If this was a posh cookbook this recipe would be Gratin Bolognaise

Once again I’m using the food blog to get my writing up to speed in order to produce a boring academic paper more efficiently afterwards. Yesterday’s dinner turning out awesome also helps matters along. Since I hadn’t planned on blogging this dish I’ve got no ingredient lineup photo for you, but read the whole thing through and you should be able to piece it together.

After I made, photographed and ate the dish, I looked up bolognese sauce more thoroughly and found out several interesting facts: The genuine recipe contains less tomato than expected (people nowadays seem to think it’s supposed to be a tomato sauce with meat in it, which I’ve always disapproved of). The genuine recipe also contains pancetta, but neither garlic nor herbs. In Bologna it’s never served with spaghetti but with tagliatelle. One a side note it’s also interesting that minced/ground meat is fairly cheap today but was considered a luxury a couple of hundred years ago. With all that taken care of it’s time to cook up some lovely lovely food :)

Chopped onions, garlic and button mushrooms getting some colour. For a richer taste one could add a finely grated carrot at this stage too.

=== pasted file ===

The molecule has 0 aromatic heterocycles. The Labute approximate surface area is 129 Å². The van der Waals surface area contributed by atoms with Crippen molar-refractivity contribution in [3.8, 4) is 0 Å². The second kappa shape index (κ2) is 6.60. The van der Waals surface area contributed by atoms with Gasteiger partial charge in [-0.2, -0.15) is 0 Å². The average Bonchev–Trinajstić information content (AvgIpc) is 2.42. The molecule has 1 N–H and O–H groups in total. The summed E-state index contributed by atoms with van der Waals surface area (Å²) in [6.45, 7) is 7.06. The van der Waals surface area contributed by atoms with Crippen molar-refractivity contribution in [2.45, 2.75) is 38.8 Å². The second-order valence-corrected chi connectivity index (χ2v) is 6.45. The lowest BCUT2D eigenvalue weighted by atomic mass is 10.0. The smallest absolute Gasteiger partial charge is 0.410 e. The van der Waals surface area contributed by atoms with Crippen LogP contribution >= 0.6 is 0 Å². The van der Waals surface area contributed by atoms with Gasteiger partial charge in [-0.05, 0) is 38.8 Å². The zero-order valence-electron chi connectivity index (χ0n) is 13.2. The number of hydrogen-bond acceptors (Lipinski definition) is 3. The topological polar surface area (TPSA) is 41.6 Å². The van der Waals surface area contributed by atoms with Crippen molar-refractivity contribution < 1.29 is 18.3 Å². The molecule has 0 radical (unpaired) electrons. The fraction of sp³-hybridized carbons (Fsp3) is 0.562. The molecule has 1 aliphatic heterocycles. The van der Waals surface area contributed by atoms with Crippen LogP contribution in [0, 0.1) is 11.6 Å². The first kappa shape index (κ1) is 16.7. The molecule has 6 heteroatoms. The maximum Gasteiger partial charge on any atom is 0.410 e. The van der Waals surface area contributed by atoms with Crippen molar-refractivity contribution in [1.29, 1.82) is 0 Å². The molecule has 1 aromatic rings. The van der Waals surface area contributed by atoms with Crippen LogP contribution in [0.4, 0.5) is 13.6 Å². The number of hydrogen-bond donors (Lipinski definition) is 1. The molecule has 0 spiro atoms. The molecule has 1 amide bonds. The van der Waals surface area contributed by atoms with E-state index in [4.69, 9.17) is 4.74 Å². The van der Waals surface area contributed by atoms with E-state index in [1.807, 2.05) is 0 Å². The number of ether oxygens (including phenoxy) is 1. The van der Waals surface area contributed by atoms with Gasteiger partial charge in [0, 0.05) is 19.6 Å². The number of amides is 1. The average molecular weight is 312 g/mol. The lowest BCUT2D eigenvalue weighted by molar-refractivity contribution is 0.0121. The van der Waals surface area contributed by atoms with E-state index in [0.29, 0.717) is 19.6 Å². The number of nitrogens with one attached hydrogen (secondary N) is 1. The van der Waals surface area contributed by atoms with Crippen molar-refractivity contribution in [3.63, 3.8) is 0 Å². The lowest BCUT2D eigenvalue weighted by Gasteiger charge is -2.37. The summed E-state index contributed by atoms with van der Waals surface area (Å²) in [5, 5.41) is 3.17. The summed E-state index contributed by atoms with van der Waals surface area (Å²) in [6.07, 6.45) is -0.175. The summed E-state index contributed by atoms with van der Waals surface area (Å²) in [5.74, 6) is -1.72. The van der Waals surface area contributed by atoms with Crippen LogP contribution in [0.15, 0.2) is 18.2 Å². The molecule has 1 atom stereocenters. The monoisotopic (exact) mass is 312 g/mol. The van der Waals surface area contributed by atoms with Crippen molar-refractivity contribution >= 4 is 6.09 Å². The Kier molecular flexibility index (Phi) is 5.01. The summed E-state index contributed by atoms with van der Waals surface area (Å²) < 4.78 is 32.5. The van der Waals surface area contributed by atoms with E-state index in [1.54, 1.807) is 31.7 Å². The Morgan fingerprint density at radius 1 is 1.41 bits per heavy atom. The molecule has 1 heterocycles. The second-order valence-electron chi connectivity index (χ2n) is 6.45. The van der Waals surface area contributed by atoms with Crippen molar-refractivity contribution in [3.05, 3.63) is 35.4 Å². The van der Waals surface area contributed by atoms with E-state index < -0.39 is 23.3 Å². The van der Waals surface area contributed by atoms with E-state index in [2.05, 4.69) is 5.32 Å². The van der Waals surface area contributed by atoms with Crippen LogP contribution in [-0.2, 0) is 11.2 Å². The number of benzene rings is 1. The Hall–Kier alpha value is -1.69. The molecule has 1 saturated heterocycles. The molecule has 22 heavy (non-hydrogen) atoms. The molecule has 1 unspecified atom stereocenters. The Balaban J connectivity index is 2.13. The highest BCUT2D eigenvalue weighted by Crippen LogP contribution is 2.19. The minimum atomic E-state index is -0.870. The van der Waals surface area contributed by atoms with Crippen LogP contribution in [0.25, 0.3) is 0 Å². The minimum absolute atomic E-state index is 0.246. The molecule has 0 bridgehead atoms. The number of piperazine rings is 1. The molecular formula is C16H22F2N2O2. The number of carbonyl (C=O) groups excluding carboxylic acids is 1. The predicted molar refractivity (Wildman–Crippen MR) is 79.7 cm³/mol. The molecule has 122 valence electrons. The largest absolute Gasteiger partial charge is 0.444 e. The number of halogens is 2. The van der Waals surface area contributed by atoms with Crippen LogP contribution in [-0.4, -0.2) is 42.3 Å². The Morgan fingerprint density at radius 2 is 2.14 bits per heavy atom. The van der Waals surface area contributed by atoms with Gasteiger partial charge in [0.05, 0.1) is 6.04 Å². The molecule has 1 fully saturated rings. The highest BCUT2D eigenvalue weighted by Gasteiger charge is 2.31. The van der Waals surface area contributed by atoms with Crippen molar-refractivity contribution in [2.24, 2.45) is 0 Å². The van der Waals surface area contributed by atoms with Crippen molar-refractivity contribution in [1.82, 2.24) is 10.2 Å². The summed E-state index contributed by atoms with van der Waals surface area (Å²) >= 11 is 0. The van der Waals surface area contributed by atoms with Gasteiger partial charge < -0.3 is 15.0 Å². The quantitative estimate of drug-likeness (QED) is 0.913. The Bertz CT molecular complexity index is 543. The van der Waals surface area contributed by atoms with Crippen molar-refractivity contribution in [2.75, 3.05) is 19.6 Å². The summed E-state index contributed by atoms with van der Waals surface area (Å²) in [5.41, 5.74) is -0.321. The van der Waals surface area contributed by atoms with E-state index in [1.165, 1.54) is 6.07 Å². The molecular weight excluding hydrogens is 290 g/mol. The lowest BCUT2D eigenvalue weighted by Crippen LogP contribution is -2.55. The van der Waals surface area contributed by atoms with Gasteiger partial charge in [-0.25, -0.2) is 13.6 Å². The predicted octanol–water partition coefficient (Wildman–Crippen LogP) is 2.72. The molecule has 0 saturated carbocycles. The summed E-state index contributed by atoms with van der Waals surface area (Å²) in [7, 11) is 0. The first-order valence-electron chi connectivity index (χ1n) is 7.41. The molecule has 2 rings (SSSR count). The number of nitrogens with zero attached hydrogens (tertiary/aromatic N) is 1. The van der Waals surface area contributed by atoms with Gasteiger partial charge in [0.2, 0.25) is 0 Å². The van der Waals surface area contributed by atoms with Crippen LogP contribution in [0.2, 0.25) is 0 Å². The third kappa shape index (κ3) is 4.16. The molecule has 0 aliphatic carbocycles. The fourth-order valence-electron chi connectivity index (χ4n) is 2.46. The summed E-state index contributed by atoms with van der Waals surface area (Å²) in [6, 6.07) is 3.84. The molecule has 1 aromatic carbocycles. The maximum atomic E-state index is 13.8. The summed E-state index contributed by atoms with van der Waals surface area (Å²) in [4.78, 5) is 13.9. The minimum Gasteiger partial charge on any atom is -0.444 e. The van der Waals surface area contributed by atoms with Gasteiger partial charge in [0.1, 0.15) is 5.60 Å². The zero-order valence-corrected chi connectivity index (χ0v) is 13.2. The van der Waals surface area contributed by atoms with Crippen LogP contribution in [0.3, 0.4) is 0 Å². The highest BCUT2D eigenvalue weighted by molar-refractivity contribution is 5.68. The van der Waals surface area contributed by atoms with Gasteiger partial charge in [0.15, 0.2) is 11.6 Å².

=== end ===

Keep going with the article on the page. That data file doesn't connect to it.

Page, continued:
Pan meets meat. The registered traditional ragù alla Bolognese recipe calls specifically for skirt steak, but we’re aiming for cheap, not accurate today.

Now we’ve added a pinch of flour, a splash of red wine, a couple of spoons of tomato paste, salt, pepper and whatever herbs one feels like. While it simmers along ever so slowly, check that you’ve cooked the pasta and preheated the oven.

Here we have the sauce and pasta mixed together. There’s also a couple of eggs and a splash of milk in there, along with a can of discount prefab parmesan cheese sauce that I found in the store (but since the cheese sauce isn’t a main ingredient the recipe won’t be in the discount category).

Covering  the whole thing with mozzarella shavings and a sprinkle of dried oregano and basil. Since almost everything in there is cooked already, put it in the oven just until the eggs are set and the cheese molten.

And we’re done. A slight twist on what is probably the national dish of students everywhere (apart from those who eat ramen only and die of kwashiorkor). I’m thinking that this would also be a good dish for brunches, potlucks and such.


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